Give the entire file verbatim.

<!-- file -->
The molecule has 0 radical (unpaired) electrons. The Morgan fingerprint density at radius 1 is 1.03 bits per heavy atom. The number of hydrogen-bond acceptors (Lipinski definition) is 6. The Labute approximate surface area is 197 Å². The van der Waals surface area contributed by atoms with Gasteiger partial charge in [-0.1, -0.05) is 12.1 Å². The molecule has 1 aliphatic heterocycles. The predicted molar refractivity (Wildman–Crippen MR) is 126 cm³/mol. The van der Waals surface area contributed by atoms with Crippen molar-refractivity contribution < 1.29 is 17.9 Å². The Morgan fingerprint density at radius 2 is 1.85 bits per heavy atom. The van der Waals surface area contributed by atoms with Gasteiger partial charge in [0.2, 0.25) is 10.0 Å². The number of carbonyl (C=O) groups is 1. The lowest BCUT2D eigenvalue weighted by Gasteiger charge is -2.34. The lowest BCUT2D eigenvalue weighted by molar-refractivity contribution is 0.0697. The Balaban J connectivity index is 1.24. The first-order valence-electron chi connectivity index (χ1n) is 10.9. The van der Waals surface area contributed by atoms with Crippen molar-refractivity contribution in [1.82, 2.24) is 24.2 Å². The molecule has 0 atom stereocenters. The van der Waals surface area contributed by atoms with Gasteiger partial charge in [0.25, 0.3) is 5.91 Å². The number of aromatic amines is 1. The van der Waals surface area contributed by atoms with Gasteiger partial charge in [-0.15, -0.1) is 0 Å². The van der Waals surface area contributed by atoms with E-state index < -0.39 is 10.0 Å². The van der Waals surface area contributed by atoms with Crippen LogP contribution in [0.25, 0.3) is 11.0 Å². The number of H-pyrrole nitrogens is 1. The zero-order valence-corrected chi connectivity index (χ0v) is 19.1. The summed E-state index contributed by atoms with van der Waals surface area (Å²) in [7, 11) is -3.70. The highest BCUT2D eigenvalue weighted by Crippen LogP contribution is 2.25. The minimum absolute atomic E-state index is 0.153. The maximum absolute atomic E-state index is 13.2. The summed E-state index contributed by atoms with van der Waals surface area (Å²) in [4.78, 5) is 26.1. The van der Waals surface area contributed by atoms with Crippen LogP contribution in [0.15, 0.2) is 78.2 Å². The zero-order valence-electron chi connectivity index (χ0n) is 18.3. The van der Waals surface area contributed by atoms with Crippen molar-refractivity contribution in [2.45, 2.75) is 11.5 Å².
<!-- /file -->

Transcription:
The molecule has 0 radical (unpaired) electrons. The Morgan fingerprint density at radius 1 is 1.03 bits per heavy atom. The number of hydrogen-bond acceptors (Lipinski definition) is 6. The Labute approximate surface area is 197 Å². The van der Waals surface area contributed by atoms with Gasteiger partial charge in [-0.1, -0.05) is 12.1 Å². The molecule has 1 aliphatic heterocycles. The predicted molar refractivity (Wildman–Crippen MR) is 126 cm³/mol. The van der Waals surface area contributed by atoms with Crippen molar-refractivity contribution < 1.29 is 17.9 Å². The Morgan fingerprint density at radius 2 is 1.85 bits per heavy atom. The van der Waals surface area contributed by atoms with Gasteiger partial charge in [0.2, 0.25) is 10.0 Å². The number of carbonyl (C=O) groups is 1. The lowest BCUT2D eigenvalue weighted by Gasteiger charge is -2.34. The lowest BCUT2D eigenvalue weighted by molar-refractivity contribution is 0.0697. The Balaban J connectivity index is 1.24. The first-order valence-electron chi connectivity index (χ1n) is 10.9. The van der Waals surface area contributed by atoms with Crippen molar-refractivity contribution in [1.82, 2.24) is 24.2 Å². The molecule has 0 atom stereocenters. The van der Waals surface area contributed by atoms with Gasteiger partial charge in [0.25, 0.3) is 5.91 Å². The number of aromatic amines is 1. The van der Waals surface area contributed by atoms with Gasteiger partial charge in [-0.15, -0.1) is 0 Å². The van der Waals surface area contributed by atoms with E-state index < -0.39 is 10.0 Å². The van der Waals surface area contributed by atoms with Crippen LogP contribution in [0.25, 0.3) is 11.0 Å². The number of H-pyrrole nitrogens is 1. The zero-order valence-corrected chi connectivity index (χ0v) is 19.1. The summed E-state index contributed by atoms with van der Waals surface area (Å²) in [7, 11) is -3.70. The highest BCUT2D eigenvalue weighted by Crippen LogP contribution is 2.25. The minimum absolute atomic E-state index is 0.153. The maximum absolute atomic E-state index is 13.2. The summed E-state index contributed by atoms with van der Waals surface area (Å²) in [4.78, 5) is 26.1. The van der Waals surface area contributed by atoms with Crippen LogP contribution in [0.15, 0.2) is 78.2 Å². The zero-order valence-electron chi connectivity index (χ0n) is 18.3. The van der Waals surface area contributed by atoms with Crippen molar-refractivity contribution in [2.45, 2.75) is 11.5 Å².